Grief and Gratitude

Jeremy and I just wanted to express our gratitude to everyone who has offered us condolences this week. We’ve appreciated all the kind words, offers of help, flowers, food, advice and thoughts. We understand that many of you don’t know what to say. We don’t either. Losing a baby at almost 40 weeks brings with it an unexplainable kind of sorrow. There really are no words.

We do know that our friends and family are tiptoeing around us, and are afraid to ask questions about what happened. Nobody wants to pry, and we appreciate that. We’re ok to talk about it though, so we thought we’d write this to address the some of the things we been asked already.

How did you know something was wrong?

On Sunday morning I noticed the baby wasn’t kicking. This was unusual, as she was a very active baby.

At first, I didn’t give it much thought, as with only a few days to go, things were getting tight in there, and I’d read that fetal movement slows as the due date gets closer. Still, it was gnawing at me, so I decided to drop by the hospital just in case.

This wasn’t the first time I’d been to the hospital for a minor abnormality while I’d been pregnant. As it was my first, there had been unfamiliar twinges and pains that I’d had checked out, but I’d always walked away with piece of mind. That’s what I was expecting this time.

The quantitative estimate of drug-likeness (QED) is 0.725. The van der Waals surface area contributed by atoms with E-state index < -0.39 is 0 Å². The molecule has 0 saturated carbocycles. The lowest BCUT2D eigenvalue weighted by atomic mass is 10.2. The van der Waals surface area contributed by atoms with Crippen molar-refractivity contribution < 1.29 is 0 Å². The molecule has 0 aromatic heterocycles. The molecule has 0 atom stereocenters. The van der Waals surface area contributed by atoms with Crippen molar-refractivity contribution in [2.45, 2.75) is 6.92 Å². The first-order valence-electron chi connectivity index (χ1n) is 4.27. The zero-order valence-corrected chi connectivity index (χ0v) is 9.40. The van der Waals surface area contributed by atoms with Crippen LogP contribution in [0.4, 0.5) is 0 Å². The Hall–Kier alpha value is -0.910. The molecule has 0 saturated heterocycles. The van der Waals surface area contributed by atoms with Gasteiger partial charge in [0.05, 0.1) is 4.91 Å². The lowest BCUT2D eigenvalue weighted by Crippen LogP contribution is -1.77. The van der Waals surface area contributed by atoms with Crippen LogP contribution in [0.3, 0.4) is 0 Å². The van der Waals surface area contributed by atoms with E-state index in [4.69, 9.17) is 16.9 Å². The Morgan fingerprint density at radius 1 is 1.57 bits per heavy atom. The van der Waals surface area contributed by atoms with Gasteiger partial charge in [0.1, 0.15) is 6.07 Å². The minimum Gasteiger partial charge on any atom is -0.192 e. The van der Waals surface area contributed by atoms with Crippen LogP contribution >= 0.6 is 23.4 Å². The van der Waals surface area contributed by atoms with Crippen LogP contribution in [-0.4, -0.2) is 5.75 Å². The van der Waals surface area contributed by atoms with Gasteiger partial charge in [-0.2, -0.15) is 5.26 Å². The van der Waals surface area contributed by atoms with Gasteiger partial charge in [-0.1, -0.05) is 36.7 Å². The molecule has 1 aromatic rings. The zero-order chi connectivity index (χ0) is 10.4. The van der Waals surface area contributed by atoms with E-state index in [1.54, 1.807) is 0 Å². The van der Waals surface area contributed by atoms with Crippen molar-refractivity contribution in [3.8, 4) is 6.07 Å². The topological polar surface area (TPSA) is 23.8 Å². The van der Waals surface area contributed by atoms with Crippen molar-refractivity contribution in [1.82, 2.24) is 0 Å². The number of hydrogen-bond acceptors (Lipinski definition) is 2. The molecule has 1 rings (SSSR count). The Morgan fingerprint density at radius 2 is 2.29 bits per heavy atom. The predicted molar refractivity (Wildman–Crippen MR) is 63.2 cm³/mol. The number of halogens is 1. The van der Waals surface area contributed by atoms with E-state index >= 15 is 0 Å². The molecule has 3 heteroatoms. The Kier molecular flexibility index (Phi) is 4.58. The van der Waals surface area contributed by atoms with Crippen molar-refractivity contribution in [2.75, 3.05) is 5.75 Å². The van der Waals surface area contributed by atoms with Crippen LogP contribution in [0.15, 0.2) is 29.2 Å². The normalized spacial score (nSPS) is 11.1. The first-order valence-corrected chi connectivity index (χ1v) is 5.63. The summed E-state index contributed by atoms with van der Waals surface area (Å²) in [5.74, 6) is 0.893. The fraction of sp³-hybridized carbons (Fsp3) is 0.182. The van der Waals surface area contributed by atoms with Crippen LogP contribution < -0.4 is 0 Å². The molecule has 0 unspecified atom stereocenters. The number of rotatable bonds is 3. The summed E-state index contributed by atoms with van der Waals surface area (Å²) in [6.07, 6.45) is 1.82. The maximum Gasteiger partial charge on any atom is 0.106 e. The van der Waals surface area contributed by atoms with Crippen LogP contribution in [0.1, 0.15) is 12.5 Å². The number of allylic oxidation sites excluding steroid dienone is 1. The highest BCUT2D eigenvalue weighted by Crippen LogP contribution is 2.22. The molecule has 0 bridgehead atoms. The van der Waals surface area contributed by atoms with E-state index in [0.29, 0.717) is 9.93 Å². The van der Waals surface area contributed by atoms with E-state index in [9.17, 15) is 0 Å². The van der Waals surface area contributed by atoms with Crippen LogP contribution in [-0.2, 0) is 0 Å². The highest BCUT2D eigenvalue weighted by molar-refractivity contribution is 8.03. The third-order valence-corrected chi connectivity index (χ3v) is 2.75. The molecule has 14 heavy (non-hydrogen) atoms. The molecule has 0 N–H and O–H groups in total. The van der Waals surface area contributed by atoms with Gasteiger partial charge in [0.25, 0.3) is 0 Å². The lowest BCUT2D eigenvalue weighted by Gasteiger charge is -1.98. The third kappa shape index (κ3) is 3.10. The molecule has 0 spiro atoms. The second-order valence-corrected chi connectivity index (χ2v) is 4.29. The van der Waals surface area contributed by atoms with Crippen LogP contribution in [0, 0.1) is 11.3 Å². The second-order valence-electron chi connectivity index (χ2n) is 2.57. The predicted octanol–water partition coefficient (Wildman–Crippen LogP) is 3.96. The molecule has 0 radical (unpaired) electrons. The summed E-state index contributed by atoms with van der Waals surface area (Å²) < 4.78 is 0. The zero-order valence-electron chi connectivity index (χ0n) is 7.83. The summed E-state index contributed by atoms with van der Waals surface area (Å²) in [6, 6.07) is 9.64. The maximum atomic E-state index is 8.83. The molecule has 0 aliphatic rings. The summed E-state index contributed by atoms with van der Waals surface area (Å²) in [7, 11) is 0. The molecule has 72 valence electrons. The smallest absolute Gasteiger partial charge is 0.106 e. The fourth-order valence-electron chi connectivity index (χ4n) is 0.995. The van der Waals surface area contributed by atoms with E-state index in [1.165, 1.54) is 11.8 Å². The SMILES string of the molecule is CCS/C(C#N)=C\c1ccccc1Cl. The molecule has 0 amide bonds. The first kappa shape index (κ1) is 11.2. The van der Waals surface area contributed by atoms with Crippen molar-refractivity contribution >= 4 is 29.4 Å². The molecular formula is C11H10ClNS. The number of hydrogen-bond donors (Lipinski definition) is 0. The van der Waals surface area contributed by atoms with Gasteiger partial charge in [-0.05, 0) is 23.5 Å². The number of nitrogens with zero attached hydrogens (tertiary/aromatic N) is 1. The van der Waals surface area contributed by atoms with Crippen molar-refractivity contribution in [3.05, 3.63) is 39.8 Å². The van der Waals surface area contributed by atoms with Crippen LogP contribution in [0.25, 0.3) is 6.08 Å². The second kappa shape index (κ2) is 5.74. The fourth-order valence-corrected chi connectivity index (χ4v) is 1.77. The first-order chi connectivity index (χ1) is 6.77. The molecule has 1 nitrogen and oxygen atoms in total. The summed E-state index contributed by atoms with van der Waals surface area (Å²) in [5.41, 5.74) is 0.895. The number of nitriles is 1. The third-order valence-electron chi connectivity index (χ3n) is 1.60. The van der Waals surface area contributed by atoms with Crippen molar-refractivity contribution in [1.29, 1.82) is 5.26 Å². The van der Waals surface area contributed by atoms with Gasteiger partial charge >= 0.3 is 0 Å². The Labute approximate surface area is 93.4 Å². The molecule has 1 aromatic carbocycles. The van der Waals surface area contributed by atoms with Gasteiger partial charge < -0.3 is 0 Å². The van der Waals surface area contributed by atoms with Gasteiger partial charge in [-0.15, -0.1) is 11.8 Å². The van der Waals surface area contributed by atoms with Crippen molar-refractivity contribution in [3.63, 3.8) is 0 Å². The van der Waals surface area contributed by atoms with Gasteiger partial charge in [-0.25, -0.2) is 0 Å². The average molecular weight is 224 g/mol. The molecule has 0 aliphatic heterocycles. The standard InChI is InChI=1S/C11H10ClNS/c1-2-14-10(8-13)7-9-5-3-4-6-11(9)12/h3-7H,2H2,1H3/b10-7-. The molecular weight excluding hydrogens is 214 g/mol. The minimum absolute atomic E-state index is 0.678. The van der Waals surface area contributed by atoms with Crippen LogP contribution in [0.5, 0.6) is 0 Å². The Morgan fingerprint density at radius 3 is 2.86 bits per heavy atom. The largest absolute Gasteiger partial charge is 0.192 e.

Of course, what happened next was unimaginable. I was admitted to the hospital immediately but it was too late. She was already gone. We can only assume her heart stopped sometime between Saturday night and Sunday morning. From here, everything happened like an out-of-body experience. My brain stopped functioning and I just started following instructions.

Right away, they began the process of inducing labour and sent us home for a few hours to rest. We returned later in the evening for the next step, which included the epidural. They’d predicted I would be ready to deliver by noon the following day, but when they came to check on me at 7 AM, the head was already visible. The staff sprung into action. They told me to push and I did. Within minutes it was all over.

The labour was uncomplicated and physically, it looks like I came though unscathed, aside from the usual post-partum discomfort. Also, if there was a silver lining to this horrible experience, it’s that my OBGYN was on the floor at the time and was available to be with me until the end. I am grateful that she was there and not a stranger.